Guatemala’s rainforests, mountains and coastal plains are form a unique ecosystem which is home to an amazing array of native wildlife.
From the magnificent jaguars and beautiful keel-billed toucan deep in the jungle, to threatened species of sea turtles on the Pacific coast, Guatemala is a nature lover’s dreamland.
Geography creates biodiversity
Guatemala’s three distinct regions — northern lowlands, southern lowlands and central highlands — create different climates and landscape to allow a variety of animals to thrive.
The north is dominated by hot, humid rainforest, typified by the enormous Maya Biosphere Reserve, which forms a 50km-wide belt of jungle stretching from Mexico to Belize.
Most of the country’s human population lives in the central highlands, which are formed by two different mountain chains.
Guatemala’s Pacific coastal lowlands are humid but much less densely forested than the north.
Jaguar and margay
Jaguars hold a special place in the culture of Central America, often appearing in Mayan art, so it’s wonderful that Guatemala is home to hundreds of these beautiful animals.
They live mainly in the northern rainforests of the Maya Biosphere reserve, where around 500 adults are believed to be active, and many of some of these will roam into neighbouring Belize and Mexico.
The margay, a small nocturnal cat, also lives mainly in the dense northern jungles and, like the jaguar, is considered a threatened species.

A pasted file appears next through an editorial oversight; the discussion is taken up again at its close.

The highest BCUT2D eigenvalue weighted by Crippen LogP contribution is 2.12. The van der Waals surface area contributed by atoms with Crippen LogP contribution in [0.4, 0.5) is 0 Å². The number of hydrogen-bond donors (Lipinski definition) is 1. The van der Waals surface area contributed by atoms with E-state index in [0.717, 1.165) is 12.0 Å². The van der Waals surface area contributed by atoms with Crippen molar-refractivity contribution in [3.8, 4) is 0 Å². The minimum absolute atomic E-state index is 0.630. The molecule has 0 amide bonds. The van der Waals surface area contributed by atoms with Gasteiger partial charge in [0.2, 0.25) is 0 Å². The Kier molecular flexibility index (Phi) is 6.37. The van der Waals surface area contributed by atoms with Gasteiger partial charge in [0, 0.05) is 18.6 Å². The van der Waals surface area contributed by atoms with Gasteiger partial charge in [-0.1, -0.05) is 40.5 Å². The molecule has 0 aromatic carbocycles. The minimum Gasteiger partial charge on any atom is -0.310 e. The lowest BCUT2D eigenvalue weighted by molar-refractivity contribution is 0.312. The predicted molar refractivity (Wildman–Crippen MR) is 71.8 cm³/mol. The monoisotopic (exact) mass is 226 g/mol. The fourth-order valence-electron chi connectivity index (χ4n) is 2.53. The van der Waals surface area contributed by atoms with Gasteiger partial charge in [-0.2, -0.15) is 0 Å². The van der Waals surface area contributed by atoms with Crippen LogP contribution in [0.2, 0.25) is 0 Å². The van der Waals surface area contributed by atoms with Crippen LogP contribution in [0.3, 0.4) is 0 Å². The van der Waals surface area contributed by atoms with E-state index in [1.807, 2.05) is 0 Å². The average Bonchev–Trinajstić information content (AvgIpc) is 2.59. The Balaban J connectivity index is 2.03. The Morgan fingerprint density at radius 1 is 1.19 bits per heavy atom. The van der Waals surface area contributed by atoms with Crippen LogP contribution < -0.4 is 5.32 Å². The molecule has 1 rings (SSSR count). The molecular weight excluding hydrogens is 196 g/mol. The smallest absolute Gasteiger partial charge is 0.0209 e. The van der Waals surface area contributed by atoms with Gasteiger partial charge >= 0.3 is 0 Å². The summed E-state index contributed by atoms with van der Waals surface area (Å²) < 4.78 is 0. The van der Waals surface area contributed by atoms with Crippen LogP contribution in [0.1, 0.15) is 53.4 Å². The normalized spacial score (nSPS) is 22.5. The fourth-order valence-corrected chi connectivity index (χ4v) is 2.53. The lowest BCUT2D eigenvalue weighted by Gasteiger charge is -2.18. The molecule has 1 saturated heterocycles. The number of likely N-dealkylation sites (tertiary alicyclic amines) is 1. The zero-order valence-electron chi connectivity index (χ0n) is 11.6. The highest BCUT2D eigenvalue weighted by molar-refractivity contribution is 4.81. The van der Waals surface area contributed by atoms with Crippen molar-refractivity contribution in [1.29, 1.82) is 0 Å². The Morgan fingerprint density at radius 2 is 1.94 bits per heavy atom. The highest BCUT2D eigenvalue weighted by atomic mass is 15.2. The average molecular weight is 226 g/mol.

Guatemala is estimated to be home to around 750 species of birds, and around 10 percent of these are believed to be unique to the country.
The northern rainforests have abundant bird life, including the magnificent keel-billed toucan, with its enormous green beak and yellow breast, but the central highlands also have some special feathered attractions
The horned guan is considered endangered and lives mainly in the highlands, as does the bearded screech owl.
Guatemala’s oceans, jungles and mangroves are home to many native species of reptiles, including alligators, frogs, iguanas and turtles.
The Pacific coast area near Monterrico is a particularly important nesting site for several endangered species of sea turtle, including the leatherback, hawksbill and olive ridley.
One of Guatemala’s native animals you might want to catch a sight of is the spiny-tailed iguana, which lives only in the Rio Montagua Valley of eastern Guatemala. It is yet another endangered species
Protection of Guatemala’s native animals
Guatemala took a big step forward in preserving its population of amphibians — and many other types of animals — when it opened Sierra Caral Amphibian Reserve along the Caribbean coast in 2012. You can now take tours to see some of the species it protects.
This includes rare frogs and salamanders, as well the Merendon palm-pit viper, which was only discovered in 2000. Many rare birds also live in the park, and it supports populations of margays and jaguars.
As well as Sierra Caral, you can visit other nature reserves in Guatemala, including Sierra del Lacandon, which forms the western part of the Maya Biosphere Reserve. You can book day trips to the park through agencies in Flores or San Andres.
Guatemala’s native animals are one of the country’s real treasures and well worth seeing. Conservationists are working hard to preserve these creatures and their habitats, and the growth of eco-tourism makes it easier to glimpse them in their natural environment.